Misplaced Sympathy (4th August 2008)

My programming ability leaves a lot to be desired. But when I write code, I worry about how hard it makes the machine work. If the machine has to work too hard, I feel guilty about this unfair burden.

Years ago I used to think everything was alive. If I slumped onto the sofa too strongly I’d apologise to it. Quietly, so nobody else would hear. These days I’ve grown past that. But maybe my sympathy for objects and machines is a relic of those childhood feelings?

The purpose of machines is to accurately carry out tedious and repetitive tasks for us. That’s why we create them. To feel guilty about making a machine work too hard makes no sense. Hard work is what machines are built for.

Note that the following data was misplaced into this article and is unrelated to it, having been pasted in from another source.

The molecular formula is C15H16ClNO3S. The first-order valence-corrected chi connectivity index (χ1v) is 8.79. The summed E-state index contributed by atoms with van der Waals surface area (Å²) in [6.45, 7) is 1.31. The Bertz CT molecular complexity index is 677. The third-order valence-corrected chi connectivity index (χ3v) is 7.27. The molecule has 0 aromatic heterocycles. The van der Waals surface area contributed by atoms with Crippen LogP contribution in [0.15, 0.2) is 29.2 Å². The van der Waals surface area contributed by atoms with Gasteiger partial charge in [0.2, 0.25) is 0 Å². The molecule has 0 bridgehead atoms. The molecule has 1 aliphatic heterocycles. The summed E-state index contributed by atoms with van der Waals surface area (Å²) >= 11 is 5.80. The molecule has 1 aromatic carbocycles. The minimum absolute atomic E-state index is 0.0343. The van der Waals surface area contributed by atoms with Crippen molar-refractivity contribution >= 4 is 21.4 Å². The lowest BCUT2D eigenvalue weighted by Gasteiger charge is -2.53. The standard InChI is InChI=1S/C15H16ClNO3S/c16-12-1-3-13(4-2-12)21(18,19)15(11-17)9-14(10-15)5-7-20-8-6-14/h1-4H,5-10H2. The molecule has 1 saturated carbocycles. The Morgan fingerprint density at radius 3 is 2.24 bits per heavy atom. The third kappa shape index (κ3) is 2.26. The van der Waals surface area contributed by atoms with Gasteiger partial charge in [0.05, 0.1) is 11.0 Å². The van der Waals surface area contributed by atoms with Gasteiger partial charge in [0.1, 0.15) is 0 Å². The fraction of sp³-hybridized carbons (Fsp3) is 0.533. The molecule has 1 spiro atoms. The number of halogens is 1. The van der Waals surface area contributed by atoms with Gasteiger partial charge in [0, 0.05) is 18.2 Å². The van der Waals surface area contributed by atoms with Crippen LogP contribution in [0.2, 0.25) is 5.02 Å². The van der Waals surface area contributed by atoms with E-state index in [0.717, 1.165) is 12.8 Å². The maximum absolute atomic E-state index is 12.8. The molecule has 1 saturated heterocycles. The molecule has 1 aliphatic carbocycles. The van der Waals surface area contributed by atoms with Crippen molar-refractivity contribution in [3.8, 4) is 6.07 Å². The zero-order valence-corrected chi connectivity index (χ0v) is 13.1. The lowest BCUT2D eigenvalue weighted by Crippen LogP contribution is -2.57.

Making a CPU thrash a bit due to minutely inefficient redrawing of a control will cause a minimal increase in labour. In contrast, trying to boost my novice programming skill to overcome these slight inefficiencies causes a great deal of labour.

Of course, if code is so bad it makes an application hang for several seconds during simple operations, some changes are in order. But I should stop driving these out of misplaced sympathy. The users’ experience and the developer’s time are what matter, not the machinery’s labour.